by Travis Mateer
Two pieces of news caught my attention regarding actions being requested to make some people FEEL safer. Will they actually BE safer? I don’t know, but I could probably develop a suitable answer for a hefty consulting fee.
Some testimony apparently happened this week up in Helena because the Multi-Modal Zealots (MMZs) would like to expand the police state to make them safer from motorists running red lights. I wonder if any of these supporters every criticized giving MORE money to law enforcement during the summer of rage? I dunno, but I doubt this effort will go anywhere.
This is happening because MMZs like to turn tragedy into opportunity, and THIS is the tragedy inspiring this current opportunity for…red light cameras!
If you run a red light in Montana, you won’t get a citation unless an officer sees you. That’s because red light traffic cameras have been outlawed statewide since 2009, when the state Legislature passed House Bill 531.
Now, that camera conversation is being reignited following the death of a beloved Montana teacher. Forty-year-old Billings native, Kelly Fulton, was hit and killed in October, 2022, while riding his bike to school, where he worked as a math teacher at Bozeman High School.
The article goes on to deploy some heavy emotional manipulation about how this man’s kids were saved by banana muffins (necessitating a car ride to school instead of the fatal bicycle ride) and maybe, JUST MAYBE, a future father’s life will be saved by what these grieving people “believe” will be a deterrent (emphasis mine):
Muffins may have saved two lives this time, but the family hopes to save more by shedding light on state legislation that bans the use of red-light cameras in Montana. It’s technology they believe would deter drivers from running red lights.
Yes, it should be obvious by now that simply BELIEVING something will make you safer is a good enough reason to impose your preferred method of being safer onto others.
The other story involves emails that are required to be sent out by Universities informing staff and students of sexual assaults, but those emails can be very scary and triggering, so obviously they require their OWN WARNINGS. Recently an email was sent out WITHOUT that warning, and that was a mistake. From the link (emphasis mine):
The Clery Act requires universities to send out timely warnings to students if there are any crimes that “are considered to have a serious and ongoing threat” to the broader campus.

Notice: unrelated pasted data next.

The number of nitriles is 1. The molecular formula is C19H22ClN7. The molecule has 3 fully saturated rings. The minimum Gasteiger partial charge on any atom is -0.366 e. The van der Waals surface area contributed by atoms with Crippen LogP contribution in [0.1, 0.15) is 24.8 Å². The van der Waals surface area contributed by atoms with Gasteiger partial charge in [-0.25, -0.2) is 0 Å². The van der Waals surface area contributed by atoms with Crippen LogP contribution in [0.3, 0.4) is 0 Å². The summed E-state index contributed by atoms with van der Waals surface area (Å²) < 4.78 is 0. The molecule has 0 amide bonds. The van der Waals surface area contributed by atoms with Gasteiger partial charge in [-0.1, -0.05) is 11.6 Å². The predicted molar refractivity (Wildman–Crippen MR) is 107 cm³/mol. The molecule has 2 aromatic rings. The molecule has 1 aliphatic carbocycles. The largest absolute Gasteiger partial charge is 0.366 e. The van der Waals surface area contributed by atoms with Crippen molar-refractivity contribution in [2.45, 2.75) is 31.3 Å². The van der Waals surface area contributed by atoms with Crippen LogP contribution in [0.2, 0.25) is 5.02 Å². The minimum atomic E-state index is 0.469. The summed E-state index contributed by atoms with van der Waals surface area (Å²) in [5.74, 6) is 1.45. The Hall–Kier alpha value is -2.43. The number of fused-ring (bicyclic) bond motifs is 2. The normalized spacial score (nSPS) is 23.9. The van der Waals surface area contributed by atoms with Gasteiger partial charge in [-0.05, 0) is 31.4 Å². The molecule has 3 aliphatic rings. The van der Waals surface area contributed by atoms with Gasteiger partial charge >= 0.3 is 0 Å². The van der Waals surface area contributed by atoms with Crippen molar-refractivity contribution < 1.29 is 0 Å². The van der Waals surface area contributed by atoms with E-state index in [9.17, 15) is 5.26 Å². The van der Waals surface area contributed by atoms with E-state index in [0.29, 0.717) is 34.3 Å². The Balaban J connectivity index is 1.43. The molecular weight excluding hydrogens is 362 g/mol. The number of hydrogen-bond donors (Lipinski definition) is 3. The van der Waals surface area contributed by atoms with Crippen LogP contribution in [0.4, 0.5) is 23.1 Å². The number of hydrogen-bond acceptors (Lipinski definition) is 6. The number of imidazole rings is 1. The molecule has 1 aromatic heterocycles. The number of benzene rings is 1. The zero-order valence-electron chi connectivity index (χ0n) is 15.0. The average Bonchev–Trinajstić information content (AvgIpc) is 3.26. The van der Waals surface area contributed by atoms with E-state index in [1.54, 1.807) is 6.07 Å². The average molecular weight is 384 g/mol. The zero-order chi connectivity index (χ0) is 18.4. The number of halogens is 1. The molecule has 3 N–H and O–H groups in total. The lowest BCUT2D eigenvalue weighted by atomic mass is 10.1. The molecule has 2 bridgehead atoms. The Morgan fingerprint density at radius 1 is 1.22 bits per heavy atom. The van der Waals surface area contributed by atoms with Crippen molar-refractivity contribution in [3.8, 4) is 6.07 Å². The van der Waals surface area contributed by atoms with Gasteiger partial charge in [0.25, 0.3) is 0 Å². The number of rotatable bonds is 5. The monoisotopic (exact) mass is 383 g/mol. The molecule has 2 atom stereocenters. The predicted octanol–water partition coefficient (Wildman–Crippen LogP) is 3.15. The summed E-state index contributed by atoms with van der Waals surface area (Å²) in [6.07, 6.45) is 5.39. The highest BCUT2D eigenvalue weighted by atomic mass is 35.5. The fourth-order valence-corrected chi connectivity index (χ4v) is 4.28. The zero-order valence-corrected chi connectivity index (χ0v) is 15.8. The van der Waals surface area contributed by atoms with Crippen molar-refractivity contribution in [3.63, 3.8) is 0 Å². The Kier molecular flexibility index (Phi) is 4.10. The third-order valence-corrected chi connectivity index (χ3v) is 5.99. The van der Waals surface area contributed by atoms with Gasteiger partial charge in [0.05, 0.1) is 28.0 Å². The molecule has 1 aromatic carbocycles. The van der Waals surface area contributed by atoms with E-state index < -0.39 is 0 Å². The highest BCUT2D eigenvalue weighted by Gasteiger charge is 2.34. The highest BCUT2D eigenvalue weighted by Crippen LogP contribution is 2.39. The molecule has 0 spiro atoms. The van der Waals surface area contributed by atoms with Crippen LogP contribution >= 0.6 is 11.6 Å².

“I was in class and I got a notification on my phone of Clery Act’s timely warning, and it was very activating for me because sexual assaults were in the title of the email.” Heaton said, “And I didn’t even have to read the body of the email to be like ‘whoa.’ And then it was kind of on my mind, sort of distracted from education a little bit because it was in class.”
The bill text cited eight Clery Act timely warnings since September 2021 regarding physical and/or sexual violence Only two of them had content warnings. UMPD Chief Brad Giffin said it is protocol to include content warnings, and omissions in recent emails have been by mistake.
There was one brave ASUM Senator willing to point out that warning emails are sort of worry-inducing by design. In fact, it’s kind of like their main function.
Senator Adrian Cook said that the point of the Clery Act and the timely warnings email is to, to an extent, worry the student body about the crimes by informing them about them. Clery Act emails always ask for students to send tips about the crime in question, according to UMPD’s website.
Hang in there, MMZs and UM students, help is on the way!
If you appreciate this content, please consider making a donation at my about page.
Thanks for reading!
The last thing we need is more surveillance. If she’s so scared, she should move to London, there camera’s everywhere there and she can feel safe and secure.
As for the second part, throw away your cellphone. It’s purpose is to surveil you and fear you into a subservience. The irony, is they’ve tricked people in to paying for these electric leashes they put on themselves.